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This killer protein causes pancreatic cancer

Image of mouse pancreas cells with SRSF1 protein
Mouse pancreas cells with high levels of the protein SRSF1; CSHL Professor Adrian Krainer found that mice with high levels of SRFS1 tend to exhibit intraepithelial neoplasia—a known precursor to the most common form of pancreatic cancer.
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Pancreatic ductal adenocarcinoma (PDAC) is the most common form of pancreatic cancer. It’s also one of the deadliest. More than 90% of PDAC patients die within five years of diagnosis. Usually, by the time the cancer is identified, it has already spread.

“PDAC is often found too late for treatments like chemotherapy and surgery to be very effective,” Cold Spring Harbor Laboratory (CSHL) Professor Adrian Krainer says. “But if we can clearly understand the underlying genetic mechanisms of PDAC, this might lead to earlier diagnoses and new types of therapies.”

Krainer and CSHL Postdoc Ledong Wan partnered with CSHL Professor David Tuveson to explore the role of a genetic process called RNA splicing in pancreatic cancer. RNA splicing helps DNA deliver instructions to cells for protein production. The team zeroed in on a splicing-regulator protein called SRSF1. They found that high levels of SRSF1 cause inflammation, or pancreatitis. This jumpstarts PDAC tumor development.

“Cells have several processes to keep SRSF1 levels constant,” says Krainer. “But cancer tends to find a way to overcome these checks and balances.”

Several genes, RNAs, and proteins work together in cells to keep SRSF1 levels steady. But sometimes, the process gets disrupted. In the pancreas, this triggers pancreatitis and accelerates PDAC.

“It’s a very pronounced effect,” Krainer explains. “We could see that patients whose tumors express higher levels of SRSF1 have worse outcomes. So, we set out to explore to what extent SRSF1 contributes to PDAC.”

Image of normal and PDAC pancreas cell comparison
Normal healthy pancreas cells maintain a constant level of SRSF1 (stained red), but in PDAC, those levels grow out of control.

The team found that higher levels of SRSF1 are essential for PDAC growth in mice and organoids—small versions of tumors. Furthermore, when SRSF1 returned to normal levels, the organoids stopped growing. SRSF1 is important in healthy tissue, so it may not be an ideal drug target by itself. However, some of the splicing changes it promotes could be targeted instead. Krainer says there is still more work to be done.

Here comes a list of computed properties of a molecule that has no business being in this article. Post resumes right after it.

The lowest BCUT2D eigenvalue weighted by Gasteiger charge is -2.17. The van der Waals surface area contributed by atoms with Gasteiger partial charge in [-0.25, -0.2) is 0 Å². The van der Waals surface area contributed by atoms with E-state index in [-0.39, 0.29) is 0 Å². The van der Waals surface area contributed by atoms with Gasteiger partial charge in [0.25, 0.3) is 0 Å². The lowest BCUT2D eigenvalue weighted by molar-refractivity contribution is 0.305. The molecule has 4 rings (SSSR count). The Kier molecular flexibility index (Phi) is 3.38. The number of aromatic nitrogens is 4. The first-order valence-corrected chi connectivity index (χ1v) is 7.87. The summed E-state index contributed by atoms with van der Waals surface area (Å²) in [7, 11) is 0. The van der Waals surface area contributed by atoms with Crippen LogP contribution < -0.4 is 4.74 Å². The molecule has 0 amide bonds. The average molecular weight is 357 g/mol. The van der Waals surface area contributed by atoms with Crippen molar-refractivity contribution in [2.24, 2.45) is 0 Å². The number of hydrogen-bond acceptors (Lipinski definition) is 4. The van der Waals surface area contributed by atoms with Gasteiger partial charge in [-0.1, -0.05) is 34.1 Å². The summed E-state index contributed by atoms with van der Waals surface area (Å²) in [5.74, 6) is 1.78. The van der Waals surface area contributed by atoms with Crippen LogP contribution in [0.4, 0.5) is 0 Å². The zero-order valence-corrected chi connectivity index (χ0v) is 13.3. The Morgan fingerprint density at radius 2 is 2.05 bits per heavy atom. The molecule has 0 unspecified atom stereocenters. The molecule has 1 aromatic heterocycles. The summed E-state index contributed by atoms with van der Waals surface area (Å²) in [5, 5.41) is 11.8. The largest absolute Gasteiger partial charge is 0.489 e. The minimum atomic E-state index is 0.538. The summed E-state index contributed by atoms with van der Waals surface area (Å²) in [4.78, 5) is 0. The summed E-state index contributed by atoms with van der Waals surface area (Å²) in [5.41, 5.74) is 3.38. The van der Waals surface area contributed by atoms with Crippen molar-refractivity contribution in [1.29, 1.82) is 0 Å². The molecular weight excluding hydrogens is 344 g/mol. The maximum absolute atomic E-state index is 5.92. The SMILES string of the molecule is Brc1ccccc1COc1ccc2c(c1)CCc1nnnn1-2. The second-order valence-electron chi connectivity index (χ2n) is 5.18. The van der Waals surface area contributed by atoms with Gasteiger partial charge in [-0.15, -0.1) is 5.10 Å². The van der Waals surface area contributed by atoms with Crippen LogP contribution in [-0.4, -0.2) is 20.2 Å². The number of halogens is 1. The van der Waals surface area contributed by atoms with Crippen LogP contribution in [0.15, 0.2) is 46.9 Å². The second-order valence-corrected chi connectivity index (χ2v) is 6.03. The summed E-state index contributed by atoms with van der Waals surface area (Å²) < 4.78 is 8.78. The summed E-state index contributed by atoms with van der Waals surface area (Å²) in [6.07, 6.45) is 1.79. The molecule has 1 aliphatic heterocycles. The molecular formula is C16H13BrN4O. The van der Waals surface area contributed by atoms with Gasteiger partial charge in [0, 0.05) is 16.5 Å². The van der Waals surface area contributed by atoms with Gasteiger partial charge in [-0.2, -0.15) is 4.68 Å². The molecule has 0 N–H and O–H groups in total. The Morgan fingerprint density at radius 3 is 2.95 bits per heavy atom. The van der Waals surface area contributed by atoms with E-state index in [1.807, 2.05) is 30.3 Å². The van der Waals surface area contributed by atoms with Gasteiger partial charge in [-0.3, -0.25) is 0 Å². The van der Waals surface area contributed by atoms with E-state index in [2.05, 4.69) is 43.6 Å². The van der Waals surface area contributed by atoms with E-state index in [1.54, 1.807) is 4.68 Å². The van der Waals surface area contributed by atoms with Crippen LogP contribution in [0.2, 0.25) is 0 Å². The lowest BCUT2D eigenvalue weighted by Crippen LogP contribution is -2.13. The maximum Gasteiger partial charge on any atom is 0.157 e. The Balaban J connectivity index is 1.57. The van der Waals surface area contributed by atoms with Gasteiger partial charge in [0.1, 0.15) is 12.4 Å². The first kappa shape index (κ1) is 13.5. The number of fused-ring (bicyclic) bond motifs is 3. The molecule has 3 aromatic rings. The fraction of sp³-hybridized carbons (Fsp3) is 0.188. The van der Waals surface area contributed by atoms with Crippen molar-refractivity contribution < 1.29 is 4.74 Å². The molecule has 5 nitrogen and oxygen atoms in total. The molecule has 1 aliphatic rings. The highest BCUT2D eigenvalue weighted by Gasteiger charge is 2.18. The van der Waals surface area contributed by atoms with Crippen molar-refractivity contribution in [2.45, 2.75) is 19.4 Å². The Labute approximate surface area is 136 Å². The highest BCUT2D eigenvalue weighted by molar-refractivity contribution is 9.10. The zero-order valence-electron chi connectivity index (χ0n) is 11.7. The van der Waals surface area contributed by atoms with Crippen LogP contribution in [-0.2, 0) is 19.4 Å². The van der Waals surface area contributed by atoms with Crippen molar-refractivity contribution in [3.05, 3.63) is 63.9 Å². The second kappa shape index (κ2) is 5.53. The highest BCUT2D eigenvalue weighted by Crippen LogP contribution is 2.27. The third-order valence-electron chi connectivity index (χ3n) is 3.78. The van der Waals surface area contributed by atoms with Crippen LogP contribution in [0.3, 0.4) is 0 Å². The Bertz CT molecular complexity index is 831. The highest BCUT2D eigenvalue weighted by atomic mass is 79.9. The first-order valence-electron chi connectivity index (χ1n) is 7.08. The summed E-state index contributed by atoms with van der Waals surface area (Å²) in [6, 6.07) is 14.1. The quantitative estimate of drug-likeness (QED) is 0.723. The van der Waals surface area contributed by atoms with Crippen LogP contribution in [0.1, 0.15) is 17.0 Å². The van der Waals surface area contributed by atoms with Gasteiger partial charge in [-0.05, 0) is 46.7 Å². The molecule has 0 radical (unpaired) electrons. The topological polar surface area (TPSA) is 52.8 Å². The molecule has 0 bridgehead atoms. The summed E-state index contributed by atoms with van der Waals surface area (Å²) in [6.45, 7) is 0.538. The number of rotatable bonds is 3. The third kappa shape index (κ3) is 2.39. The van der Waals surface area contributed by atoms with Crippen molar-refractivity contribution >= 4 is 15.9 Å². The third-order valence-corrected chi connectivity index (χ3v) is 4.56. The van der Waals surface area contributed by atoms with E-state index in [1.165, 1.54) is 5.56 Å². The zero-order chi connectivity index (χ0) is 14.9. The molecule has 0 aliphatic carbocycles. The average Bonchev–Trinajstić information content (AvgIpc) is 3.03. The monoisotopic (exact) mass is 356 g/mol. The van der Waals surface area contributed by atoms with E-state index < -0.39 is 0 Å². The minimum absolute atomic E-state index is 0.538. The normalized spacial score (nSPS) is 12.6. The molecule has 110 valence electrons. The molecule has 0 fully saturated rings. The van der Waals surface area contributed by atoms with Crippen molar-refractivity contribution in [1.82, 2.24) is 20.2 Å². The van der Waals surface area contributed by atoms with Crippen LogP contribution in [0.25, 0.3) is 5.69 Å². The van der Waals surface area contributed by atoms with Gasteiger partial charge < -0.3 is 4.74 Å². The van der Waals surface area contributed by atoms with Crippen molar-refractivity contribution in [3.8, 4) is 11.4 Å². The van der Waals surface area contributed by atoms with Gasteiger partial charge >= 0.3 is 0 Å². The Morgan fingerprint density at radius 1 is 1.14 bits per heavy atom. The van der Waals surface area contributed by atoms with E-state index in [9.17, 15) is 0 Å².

“We’re excited by these developments,” he says. “But PDAC is a difficult and complicated malignancy. We’re hoping to provide actionable information for future treatments. This work spearheaded by Ledong is just the tip of the iceberg.”

Krainer and Wan’s collaboration with the Tuveson lab is part of a broader effort to explore pancreas and breast cancer. The initiative also includes CSHL Professors David Spector and Christopher Vakoc.

“The Krainer lab’s paradigm-shifting work has led to a deeper understanding of many types of cancer,” says Tuveson, director of the CSHL Cancer Center. “Dr. Wan’s research reveals an exciting new avenue to understand pancreatic cancer. It reaffirms the importance of basic biological research for the improvement of human health.”

Written by: Nick Wurm, Communications Specialist | | 516-367-5940


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National Cancer Institute, St. Giles Foundation, National Institutes of Health, The Lustgarten Foundation


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Wan, L., et al., “Splicing Factor SRSF1 Promotes Pancreatitis and KRASG12D-Mediated Pancreatic Cancer”, Cancer Discovery, April 26, 2023. DOI: 10.1158/2159-8290.CD-22-1013

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Principal Investigator

Adrian R. Krainer

Adrian R. Krainer

St. Giles Foundation Professor
Cancer Center Program Co-Leader
Ph.D., Harvard University, 1986